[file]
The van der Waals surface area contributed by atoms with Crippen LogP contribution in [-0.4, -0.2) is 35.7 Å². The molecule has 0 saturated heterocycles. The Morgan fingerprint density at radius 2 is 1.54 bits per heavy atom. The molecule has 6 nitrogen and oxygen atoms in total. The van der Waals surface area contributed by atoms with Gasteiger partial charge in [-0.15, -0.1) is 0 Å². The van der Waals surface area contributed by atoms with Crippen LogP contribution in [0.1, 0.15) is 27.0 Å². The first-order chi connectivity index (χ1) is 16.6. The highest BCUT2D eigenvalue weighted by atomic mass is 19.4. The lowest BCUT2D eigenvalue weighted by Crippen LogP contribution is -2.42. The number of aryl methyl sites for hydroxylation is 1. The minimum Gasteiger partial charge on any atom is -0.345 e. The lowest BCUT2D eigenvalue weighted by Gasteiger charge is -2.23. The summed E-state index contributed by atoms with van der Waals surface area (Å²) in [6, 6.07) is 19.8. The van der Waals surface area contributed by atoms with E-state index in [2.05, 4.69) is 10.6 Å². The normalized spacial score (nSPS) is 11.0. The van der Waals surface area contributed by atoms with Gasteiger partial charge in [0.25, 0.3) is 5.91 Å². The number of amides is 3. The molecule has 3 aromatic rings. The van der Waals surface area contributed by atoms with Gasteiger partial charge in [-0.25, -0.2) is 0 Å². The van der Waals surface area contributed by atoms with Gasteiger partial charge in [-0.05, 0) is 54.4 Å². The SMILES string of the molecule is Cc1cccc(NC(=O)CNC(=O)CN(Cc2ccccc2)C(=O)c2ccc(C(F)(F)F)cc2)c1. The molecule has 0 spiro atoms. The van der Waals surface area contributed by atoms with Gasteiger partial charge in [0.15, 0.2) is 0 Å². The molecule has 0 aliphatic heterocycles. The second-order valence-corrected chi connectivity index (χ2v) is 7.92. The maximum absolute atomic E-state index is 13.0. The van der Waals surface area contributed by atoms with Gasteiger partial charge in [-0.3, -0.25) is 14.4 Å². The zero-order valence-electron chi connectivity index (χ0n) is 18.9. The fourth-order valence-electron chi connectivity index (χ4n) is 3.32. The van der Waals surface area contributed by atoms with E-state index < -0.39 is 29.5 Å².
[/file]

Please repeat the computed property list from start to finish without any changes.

The van der Waals surface area contributed by atoms with Crippen LogP contribution in [-0.4, -0.2) is 35.7 Å². The molecule has 0 saturated heterocycles. The Morgan fingerprint density at radius 2 is 1.54 bits per heavy atom. The molecule has 6 nitrogen and oxygen atoms in total. The van der Waals surface area contributed by atoms with Gasteiger partial charge in [-0.15, -0.1) is 0 Å². The van der Waals surface area contributed by atoms with Crippen LogP contribution in [0.1, 0.15) is 27.0 Å². The first-order chi connectivity index (χ1) is 16.6. The highest BCUT2D eigenvalue weighted by atomic mass is 19.4. The lowest BCUT2D eigenvalue weighted by Crippen LogP contribution is -2.42. The number of aryl methyl sites for hydroxylation is 1. The minimum Gasteiger partial charge on any atom is -0.345 e. The lowest BCUT2D eigenvalue weighted by Gasteiger charge is -2.23. The summed E-state index contributed by atoms with van der Waals surface area (Å²) in [6, 6.07) is 19.8. The van der Waals surface area contributed by atoms with E-state index in [2.05, 4.69) is 10.6 Å². The normalized spacial score (nSPS) is 11.0. The van der Waals surface area contributed by atoms with Gasteiger partial charge in [0.25, 0.3) is 5.91 Å². The number of amides is 3. The molecule has 3 aromatic rings. The van der Waals surface area contributed by atoms with Gasteiger partial charge in [-0.25, -0.2) is 0 Å². The van der Waals surface area contributed by atoms with Gasteiger partial charge in [-0.05, 0) is 54.4 Å². The SMILES string of the molecule is Cc1cccc(NC(=O)CNC(=O)CN(Cc2ccccc2)C(=O)c2ccc(C(F)(F)F)cc2)c1. The molecule has 0 spiro atoms. The van der Waals surface area contributed by atoms with Gasteiger partial charge in [0.15, 0.2) is 0 Å². The molecule has 0 aliphatic heterocycles. The second-order valence-corrected chi connectivity index (χ2v) is 7.92. The maximum absolute atomic E-state index is 13.0. The van der Waals surface area contributed by atoms with Gasteiger partial charge in [-0.3, -0.25) is 14.4 Å². The zero-order valence-electron chi connectivity index (χ0n) is 18.9. The fourth-order valence-electron chi connectivity index (χ4n) is 3.32. The van der Waals surface area contributed by atoms with E-state index < -0.39 is 29.5 Å².